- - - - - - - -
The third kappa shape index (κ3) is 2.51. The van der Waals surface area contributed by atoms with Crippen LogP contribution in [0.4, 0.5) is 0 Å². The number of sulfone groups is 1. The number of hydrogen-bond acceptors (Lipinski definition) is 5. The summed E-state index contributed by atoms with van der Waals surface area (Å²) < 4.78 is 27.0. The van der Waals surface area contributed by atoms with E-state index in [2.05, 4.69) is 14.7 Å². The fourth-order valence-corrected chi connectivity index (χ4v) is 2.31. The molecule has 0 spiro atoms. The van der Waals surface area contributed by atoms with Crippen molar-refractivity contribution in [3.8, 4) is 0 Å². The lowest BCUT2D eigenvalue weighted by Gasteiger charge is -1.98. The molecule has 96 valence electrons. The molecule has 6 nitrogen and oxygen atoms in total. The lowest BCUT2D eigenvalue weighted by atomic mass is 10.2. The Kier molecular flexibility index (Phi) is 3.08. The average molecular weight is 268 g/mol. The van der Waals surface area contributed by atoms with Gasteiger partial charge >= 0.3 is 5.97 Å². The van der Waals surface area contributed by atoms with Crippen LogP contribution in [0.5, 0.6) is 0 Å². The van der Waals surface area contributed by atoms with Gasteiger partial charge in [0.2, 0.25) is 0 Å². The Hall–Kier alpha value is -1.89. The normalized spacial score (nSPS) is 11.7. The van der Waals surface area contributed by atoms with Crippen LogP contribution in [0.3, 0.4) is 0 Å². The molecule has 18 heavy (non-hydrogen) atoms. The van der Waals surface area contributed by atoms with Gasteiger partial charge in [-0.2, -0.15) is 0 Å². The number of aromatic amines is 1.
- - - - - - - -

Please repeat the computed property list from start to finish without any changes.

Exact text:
The third kappa shape index (κ3) is 2.51. The van der Waals surface area contributed by atoms with Crippen LogP contribution in [0.4, 0.5) is 0 Å². The number of sulfone groups is 1. The number of hydrogen-bond acceptors (Lipinski definition) is 5. The summed E-state index contributed by atoms with van der Waals surface area (Å²) < 4.78 is 27.0. The van der Waals surface area contributed by atoms with E-state index in [2.05, 4.69) is 14.7 Å². The fourth-order valence-corrected chi connectivity index (χ4v) is 2.31. The molecule has 0 spiro atoms. The van der Waals surface area contributed by atoms with Crippen molar-refractivity contribution in [3.8, 4) is 0 Å². The lowest BCUT2D eigenvalue weighted by Gasteiger charge is -1.98. The molecule has 96 valence electrons. The molecule has 6 nitrogen and oxygen atoms in total. The lowest BCUT2D eigenvalue weighted by atomic mass is 10.2. The Kier molecular flexibility index (Phi) is 3.08. The average molecular weight is 268 g/mol. The van der Waals surface area contributed by atoms with Gasteiger partial charge >= 0.3 is 5.97 Å². The van der Waals surface area contributed by atoms with Crippen LogP contribution in [0.5, 0.6) is 0 Å². The van der Waals surface area contributed by atoms with Gasteiger partial charge in [0.2, 0.25) is 0 Å². The Hall–Kier alpha value is -1.89. The normalized spacial score (nSPS) is 11.7. The van der Waals surface area contributed by atoms with Crippen LogP contribution in [0.3, 0.4) is 0 Å². The molecule has 18 heavy (non-hydrogen) atoms. The van der Waals surface area contributed by atoms with Gasteiger partial charge in [-0.2, -0.15) is 0 Å². The number of aromatic amines is 1.